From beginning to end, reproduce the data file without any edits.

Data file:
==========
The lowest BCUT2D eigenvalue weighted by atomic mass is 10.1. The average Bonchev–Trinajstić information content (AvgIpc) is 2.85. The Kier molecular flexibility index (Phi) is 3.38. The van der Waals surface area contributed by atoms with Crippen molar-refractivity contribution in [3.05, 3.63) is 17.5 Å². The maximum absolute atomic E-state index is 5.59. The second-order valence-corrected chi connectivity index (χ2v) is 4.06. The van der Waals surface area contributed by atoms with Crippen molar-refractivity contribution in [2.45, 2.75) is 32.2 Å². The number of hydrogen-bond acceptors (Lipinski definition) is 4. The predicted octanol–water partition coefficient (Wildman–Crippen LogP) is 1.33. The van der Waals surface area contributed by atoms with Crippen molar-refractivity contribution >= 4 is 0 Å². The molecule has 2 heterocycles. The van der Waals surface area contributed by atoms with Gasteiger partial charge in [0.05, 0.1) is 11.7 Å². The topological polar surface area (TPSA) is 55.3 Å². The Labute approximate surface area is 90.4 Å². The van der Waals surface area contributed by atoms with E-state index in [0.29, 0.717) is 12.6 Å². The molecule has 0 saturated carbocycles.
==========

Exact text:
The lowest BCUT2D eigenvalue weighted by atomic mass is 10.1. The average Bonchev–Trinajstić information content (AvgIpc) is 2.85. The Kier molecular flexibility index (Phi) is 3.38. The van der Waals surface area contributed by atoms with Crippen molar-refractivity contribution in [3.05, 3.63) is 17.5 Å². The maximum absolute atomic E-state index is 5.59. The second-order valence-corrected chi connectivity index (χ2v) is 4.06. The van der Waals surface area contributed by atoms with Crippen molar-refractivity contribution in [2.45, 2.75) is 32.2 Å². The number of hydrogen-bond acceptors (Lipinski definition) is 4. The predicted octanol–water partition coefficient (Wildman–Crippen LogP) is 1.33. The van der Waals surface area contributed by atoms with Crippen molar-refractivity contribution >= 4 is 0 Å². The molecule has 2 heterocycles. The van der Waals surface area contributed by atoms with Gasteiger partial charge in [0.05, 0.1) is 11.7 Å². The topological polar surface area (TPSA) is 55.3 Å². The Labute approximate surface area is 90.4 Å². The van der Waals surface area contributed by atoms with E-state index in [0.29, 0.717) is 12.6 Å². The molecule has 0 saturated carbocycles.